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Archive for the ‘author Sam Juliano’ Category

Night-School_web_1

by Sam Juliano

A high school diploma is now seen as a given in lower middle class America, as opposed to a time decades ago when education took a back seat to survival necessities.  Education at that time was a luxury many simply couldn’t afford.  The difference today isn’t that there aren’t poverty-stricken neighborhoods or families with more life-defining priorities, but rather that there is still hope for missed opportunities, and that as people move through their lives they develop a sense of self-worth and direction, aiming to make up for what was lost to life’s unavoidable, inordinately difficult challenges.

Today there are opportunities for those who have succeeded in uncovering a time window in hectic schedules that helped to foster a more mature outlook on what it might mean to have a career instead of a job aimed solely at a paycheck to paycheck existence.  For his stirring documentary Night School director Andrew Cohn  travels to Indianapolis where he focuses his magnifying glass on three people in an area that registers a dubious distinction of having one of the lowest graduation rates in the country.  This is not remotely a one-off for inner city environs, and what Cohn means to imply here a la The Naked City is that three scene specific stories are merely a microcosm of a building nationwide phenomenon allowed by educational advances that nonetheless in any case fails to hide the deplorable state of education in areas of economic deprivation and bad luck for being born on the wrong side of the tracks.  Night School rightly means to point a finger at urban school districts and the unequal allotment of scholastic opportunities and benefits, but it also accentuates the old adage “where there is a will there is a way” and those willing to psychologically adapt a “water under the bridge” mindset will come to understand their own capabilities are far more pronounced now than when they were toiling in isolation, minimum wages and criminal activities. (more…)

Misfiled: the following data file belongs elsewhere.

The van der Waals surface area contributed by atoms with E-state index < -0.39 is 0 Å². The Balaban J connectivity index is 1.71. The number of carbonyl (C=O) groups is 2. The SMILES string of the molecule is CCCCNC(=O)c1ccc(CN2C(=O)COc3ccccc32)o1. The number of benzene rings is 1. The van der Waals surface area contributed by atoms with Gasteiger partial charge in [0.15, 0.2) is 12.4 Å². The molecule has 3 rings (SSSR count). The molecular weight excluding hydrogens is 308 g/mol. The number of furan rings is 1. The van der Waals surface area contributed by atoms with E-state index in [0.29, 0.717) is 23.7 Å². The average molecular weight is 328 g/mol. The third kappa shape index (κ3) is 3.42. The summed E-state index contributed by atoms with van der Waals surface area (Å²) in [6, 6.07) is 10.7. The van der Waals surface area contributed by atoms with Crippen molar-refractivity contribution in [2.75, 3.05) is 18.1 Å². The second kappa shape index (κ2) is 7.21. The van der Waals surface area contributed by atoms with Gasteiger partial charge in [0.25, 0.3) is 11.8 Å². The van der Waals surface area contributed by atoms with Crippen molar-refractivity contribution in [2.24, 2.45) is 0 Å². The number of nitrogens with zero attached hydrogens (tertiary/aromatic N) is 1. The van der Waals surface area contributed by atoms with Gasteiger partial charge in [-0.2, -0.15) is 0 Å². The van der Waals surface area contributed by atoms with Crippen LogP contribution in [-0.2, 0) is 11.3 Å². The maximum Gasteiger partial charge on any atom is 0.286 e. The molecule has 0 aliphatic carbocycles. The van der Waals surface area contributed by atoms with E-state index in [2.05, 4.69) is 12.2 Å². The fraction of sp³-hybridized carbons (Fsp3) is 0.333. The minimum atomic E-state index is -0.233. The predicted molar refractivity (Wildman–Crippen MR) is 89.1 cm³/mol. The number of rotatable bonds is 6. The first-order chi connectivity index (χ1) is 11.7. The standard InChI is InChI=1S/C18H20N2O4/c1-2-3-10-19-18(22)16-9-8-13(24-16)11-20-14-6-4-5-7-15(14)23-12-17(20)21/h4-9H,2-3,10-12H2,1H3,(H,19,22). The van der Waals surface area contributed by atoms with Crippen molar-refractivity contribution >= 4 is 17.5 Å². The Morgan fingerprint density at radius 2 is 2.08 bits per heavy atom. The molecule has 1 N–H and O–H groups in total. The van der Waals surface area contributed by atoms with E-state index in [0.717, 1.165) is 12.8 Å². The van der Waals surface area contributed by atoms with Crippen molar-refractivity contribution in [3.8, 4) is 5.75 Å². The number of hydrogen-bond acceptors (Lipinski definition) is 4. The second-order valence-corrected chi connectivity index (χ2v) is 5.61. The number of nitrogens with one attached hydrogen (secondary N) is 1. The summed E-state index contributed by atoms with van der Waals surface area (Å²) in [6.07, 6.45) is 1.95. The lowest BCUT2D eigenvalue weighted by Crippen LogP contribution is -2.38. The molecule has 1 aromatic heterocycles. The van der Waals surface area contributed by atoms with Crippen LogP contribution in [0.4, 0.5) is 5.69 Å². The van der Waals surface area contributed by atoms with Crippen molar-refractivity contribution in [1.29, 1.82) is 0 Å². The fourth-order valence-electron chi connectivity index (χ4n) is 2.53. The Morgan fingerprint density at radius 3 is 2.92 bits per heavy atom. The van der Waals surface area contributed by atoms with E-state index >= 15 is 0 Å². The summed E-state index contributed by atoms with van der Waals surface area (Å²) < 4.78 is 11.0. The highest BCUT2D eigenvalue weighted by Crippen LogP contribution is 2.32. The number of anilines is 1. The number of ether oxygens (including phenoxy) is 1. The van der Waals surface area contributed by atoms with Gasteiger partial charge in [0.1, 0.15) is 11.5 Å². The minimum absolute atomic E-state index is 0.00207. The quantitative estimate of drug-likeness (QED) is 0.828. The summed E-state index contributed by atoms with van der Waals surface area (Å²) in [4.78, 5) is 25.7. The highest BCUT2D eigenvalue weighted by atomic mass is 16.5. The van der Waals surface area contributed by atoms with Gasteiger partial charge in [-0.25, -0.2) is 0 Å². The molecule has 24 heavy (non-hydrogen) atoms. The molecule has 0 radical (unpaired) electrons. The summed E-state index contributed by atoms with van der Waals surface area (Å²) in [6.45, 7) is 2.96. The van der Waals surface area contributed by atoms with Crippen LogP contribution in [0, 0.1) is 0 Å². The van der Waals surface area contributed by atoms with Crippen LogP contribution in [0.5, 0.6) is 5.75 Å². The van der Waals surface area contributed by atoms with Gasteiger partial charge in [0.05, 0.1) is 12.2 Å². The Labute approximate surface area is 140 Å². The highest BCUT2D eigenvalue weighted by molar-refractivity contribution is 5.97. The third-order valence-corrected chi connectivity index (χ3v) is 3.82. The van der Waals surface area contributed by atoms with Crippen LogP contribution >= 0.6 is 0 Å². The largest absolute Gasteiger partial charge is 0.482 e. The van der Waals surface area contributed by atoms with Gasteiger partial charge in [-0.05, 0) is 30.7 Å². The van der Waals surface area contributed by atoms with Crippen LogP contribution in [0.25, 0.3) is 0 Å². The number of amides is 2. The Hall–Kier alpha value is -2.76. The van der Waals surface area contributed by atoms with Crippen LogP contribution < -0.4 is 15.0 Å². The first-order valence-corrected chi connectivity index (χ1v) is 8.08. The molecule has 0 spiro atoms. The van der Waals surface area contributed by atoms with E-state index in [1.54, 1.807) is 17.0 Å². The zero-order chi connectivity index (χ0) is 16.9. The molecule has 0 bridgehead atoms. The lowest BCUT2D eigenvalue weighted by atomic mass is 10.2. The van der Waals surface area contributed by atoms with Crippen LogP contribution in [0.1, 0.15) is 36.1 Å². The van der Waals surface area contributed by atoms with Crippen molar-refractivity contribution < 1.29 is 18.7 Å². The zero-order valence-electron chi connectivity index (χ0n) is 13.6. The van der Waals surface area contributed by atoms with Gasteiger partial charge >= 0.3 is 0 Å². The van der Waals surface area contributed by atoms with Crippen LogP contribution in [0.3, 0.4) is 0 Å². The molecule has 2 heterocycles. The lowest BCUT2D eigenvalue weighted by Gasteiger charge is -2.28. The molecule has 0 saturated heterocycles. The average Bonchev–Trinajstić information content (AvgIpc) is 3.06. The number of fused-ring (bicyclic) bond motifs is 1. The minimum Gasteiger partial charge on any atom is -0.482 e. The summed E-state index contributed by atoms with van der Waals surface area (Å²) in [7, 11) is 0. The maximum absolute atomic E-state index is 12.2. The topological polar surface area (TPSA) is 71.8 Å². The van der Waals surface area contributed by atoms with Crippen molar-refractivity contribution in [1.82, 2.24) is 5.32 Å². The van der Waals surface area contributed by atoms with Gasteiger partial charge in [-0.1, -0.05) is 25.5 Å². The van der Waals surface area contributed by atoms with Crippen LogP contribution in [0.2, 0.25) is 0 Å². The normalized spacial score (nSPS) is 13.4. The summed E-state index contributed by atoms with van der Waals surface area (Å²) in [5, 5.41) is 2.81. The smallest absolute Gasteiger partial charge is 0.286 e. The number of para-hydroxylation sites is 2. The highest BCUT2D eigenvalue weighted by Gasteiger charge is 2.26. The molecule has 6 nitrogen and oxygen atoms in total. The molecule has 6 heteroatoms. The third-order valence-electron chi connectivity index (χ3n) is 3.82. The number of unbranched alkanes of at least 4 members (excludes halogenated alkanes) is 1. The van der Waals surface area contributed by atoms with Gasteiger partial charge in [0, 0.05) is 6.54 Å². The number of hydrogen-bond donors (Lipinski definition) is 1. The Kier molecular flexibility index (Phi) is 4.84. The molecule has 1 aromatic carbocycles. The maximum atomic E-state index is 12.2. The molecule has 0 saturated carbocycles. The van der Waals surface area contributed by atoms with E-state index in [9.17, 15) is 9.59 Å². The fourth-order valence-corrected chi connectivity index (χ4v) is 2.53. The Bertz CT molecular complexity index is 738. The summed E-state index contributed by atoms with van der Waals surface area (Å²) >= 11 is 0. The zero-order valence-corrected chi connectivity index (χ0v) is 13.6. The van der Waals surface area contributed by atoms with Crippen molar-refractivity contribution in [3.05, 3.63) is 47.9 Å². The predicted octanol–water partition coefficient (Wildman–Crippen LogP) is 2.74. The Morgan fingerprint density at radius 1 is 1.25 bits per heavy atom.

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minor 1

by Sam Juliano

This past week world famous theoretical physicist and renowned university professor Stephen Hawking issued a dire warning that if the human race were not careful they could bring about their demise before one-hundred years have eclipsed.  He specified three major fears -nuclear war, climate change and genetically engineered viruses as potentially lethal to the continuation of the human race, but sustained abuse of our resources and the planet we live on remains in the view of most scientists as our primary concern.   Hawking warned that we were at least a hundred years from having the ability to live elsewhere in space, so the next century will tell if we will still be around to to enact that relocation.  The picture book authors Diane Z. Shore and Jessica Alexander in a newly published work pointedly titled This is the Earth, have also asserted that man is responsible for the plundering of our natural assets because of greed and gross carelessness, but also because our designs have been so notoriously self-serving and our claims excessive and unnecessary.  Yet, Shore and Alexander have not thrown in the towel, nor have they opined that we are past the point of no return, indeed their environmental plea, couched in verse patterned after The House That Jack Built, is meant to keep our alarming rate of pollution and contamination in check by adapting the practice of recycling, riding bicycles and maintaining gardens, even in urban areas.  While young readers may well be unnerved by the confessional aspects of a race prone to overindulgence, they are nonetheless invited to make their own individual donations towards an ecological equilibrium too often knocked out of whack by unrestrained narcissism. (more…)